By Rebecca Root
Brexit has brought with it an immeasurable scale of uncertainty but there’s one thing that is certain, and that’s the inflated costs to international NGOs. The declining value of the pound, loss of EU funding and increased inflation rates are all leaving charities at a loss that’s going to have an impact on the work they can deliver.
Lepra is based in Colchester and runs overseas projects in India, Bangladesh and Mozambique where they tackle neglected diseases like leprosy while trying to alleviate extreme poverty and prejudice. This international work means that the funds generated in the UK then need to be converted to the appropriate currency and sent to the respective countries where the in-country teams run the daily activities of health care deliverance, education events and livelihood training.
The low exchange rates against the pound mean that the charity is set to incur some serious costs if they want to maintain, and grow, the same levels of activity. They say they are looking at an added cost of around £330,000. That’s an extra 10% of their annual expenditure Lepra will need to find if they want to continue changing the lives of those living on the margins of society. If they don’t, far fewer children, women and men will receive the vital healthcare they need.
Sarah Nancollas, Lepra’s Chief Executive, said only by securing a fixed exchange rate earlier in the year had they managed to mitigate the impact for this financial year, which saw the pound drop by 10% at the start of July, but next year could see a much bleaker picture for Lepra and for international aid as a whole.
“The volatility we are now seeing in the currency market will significantly increase the costs of sending funds to the countries we work in, therefore reducing the amount of people we can reach. And while we can plan for the future and mitigate against extra costs, the continued uncertainty is making it extremely difficult to forecast how much money we will continue to have available to change lives.”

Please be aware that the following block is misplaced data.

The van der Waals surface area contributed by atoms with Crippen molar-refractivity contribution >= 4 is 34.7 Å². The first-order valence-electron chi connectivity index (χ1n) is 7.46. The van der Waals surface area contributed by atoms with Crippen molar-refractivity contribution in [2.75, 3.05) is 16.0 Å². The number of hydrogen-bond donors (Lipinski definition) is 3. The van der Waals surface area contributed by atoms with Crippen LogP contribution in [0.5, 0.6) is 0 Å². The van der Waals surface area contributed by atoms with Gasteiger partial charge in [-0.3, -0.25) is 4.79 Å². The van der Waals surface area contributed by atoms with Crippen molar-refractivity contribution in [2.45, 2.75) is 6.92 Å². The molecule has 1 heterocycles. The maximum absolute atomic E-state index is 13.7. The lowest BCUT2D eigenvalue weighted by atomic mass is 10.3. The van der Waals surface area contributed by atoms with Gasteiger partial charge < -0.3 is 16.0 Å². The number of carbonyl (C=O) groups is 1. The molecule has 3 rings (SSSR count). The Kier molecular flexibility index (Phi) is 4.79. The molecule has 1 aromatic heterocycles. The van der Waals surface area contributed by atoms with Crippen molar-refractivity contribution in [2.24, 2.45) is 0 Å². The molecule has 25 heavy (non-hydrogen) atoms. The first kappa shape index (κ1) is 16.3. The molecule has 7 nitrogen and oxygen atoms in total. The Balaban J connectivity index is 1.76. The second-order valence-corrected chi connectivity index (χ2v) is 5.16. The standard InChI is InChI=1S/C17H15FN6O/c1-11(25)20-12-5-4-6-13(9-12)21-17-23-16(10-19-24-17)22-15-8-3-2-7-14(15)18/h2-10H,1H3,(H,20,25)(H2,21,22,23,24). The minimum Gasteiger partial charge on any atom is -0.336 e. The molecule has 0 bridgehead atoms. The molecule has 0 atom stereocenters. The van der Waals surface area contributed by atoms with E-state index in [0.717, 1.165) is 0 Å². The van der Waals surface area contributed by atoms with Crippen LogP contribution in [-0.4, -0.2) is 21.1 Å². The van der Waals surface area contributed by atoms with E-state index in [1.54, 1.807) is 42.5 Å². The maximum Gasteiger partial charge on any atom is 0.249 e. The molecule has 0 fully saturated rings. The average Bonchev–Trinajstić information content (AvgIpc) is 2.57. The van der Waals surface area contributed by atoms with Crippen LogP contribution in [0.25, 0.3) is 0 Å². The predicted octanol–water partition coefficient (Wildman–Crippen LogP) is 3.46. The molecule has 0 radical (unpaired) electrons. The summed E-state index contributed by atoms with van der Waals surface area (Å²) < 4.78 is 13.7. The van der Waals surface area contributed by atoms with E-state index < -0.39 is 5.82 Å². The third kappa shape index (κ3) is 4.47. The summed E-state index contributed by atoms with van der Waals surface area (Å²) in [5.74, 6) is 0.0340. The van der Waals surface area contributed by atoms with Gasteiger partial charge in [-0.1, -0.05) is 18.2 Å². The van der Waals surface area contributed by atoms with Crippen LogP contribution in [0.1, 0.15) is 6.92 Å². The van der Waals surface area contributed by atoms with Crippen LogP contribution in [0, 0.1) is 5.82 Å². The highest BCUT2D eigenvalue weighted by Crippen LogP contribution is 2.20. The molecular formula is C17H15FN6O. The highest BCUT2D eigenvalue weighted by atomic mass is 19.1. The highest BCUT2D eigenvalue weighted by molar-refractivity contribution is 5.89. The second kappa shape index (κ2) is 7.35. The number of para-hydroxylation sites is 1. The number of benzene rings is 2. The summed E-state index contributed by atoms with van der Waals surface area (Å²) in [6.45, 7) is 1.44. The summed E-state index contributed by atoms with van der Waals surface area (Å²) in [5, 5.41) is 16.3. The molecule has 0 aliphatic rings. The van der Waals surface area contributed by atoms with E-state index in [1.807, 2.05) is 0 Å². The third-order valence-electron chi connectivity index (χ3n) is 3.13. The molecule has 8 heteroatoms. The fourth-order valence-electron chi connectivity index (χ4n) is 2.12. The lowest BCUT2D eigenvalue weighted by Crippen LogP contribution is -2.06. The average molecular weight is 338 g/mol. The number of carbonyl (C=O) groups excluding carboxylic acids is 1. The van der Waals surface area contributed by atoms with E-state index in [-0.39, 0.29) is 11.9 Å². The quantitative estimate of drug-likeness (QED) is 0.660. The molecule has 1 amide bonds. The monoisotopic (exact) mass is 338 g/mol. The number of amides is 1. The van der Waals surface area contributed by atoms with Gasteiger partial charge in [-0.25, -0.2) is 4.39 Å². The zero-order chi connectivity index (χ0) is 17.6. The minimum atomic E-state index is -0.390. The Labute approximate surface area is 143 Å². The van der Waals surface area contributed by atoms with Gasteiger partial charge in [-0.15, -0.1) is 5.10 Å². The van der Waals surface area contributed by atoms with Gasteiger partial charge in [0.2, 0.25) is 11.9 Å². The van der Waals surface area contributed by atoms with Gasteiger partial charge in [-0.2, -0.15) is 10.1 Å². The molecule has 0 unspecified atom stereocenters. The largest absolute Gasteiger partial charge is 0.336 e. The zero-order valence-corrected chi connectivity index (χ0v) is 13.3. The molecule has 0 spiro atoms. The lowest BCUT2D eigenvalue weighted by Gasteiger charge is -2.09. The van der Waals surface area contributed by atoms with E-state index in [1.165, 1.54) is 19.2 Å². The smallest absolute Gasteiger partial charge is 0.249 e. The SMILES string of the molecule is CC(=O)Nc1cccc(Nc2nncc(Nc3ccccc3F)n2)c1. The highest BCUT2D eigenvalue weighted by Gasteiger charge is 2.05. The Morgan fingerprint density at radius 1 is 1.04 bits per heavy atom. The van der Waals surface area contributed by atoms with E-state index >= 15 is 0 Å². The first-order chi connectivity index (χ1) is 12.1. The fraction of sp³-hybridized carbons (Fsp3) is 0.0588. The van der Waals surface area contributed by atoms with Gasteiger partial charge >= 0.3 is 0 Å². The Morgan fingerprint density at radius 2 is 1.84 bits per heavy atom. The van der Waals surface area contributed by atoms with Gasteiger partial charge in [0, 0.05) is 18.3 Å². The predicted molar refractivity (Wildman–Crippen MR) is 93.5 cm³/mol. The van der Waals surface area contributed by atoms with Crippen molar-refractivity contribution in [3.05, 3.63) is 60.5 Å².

Last year, Lepra reached over 279,900 children, women and men directly through diagnosis, treatment and care. That’s not counting the further 2.3 million who were able to access or attend their health education events in schools and communities.
These figures may not be as high again if exchange rates continue to fluctuate and cost the charity so much more. The same will go for other UK based international NGOs who may no longer be able to reach as many people and improve as many lives, which begs the question, will Brexit cost the globe the UK’s contribution to international aid?
While the exchange rate is concern enough for the international development sector, there’s the added effect the rates may have on general giving in the UK. As inflation rates increase, and with it the costs of everyday items, the funds the UK public have available to donate to charities can also be expected to decrease. In an already hostile fundraising environment, this is another financial hit that non-profits can see coming and contributes to the idea that the UK’s ability as a whole to help others less fortunate is on the decline.
Add to that the fact UK charities receive around £200m each year from EU funds, something they’ll soon lose the right to apply for once article 50 is invoked, and there’s a massive question about what lies ahead for the effectiveness and impact of UK charities supporting international causes.
Paresh Devdra, founder of leading foreign exchange and money transfer firm Rational FX, offers some solution to this problem claiming that hedging strategies can be used to manage risk.
“These strategies enable companies to protect themselves against adverse market movements. RationalFX works with many charities and as part of our CSR strategy we do this at cost. We work with over 3,000 business customers seeking to reduce their currency risk and costs.”
There are months of possible political turbulence ahead and, with it, a rocky ride for non-profits like Lepra who will strive to keep providing the vital services they do despite the economic climate. However, it could be that as a direct result of leaving the EU, Britain becomes a whole lot less generous, they help fewer people and worldwide those already enduring disease, poverty and prejudice are denied the help they need.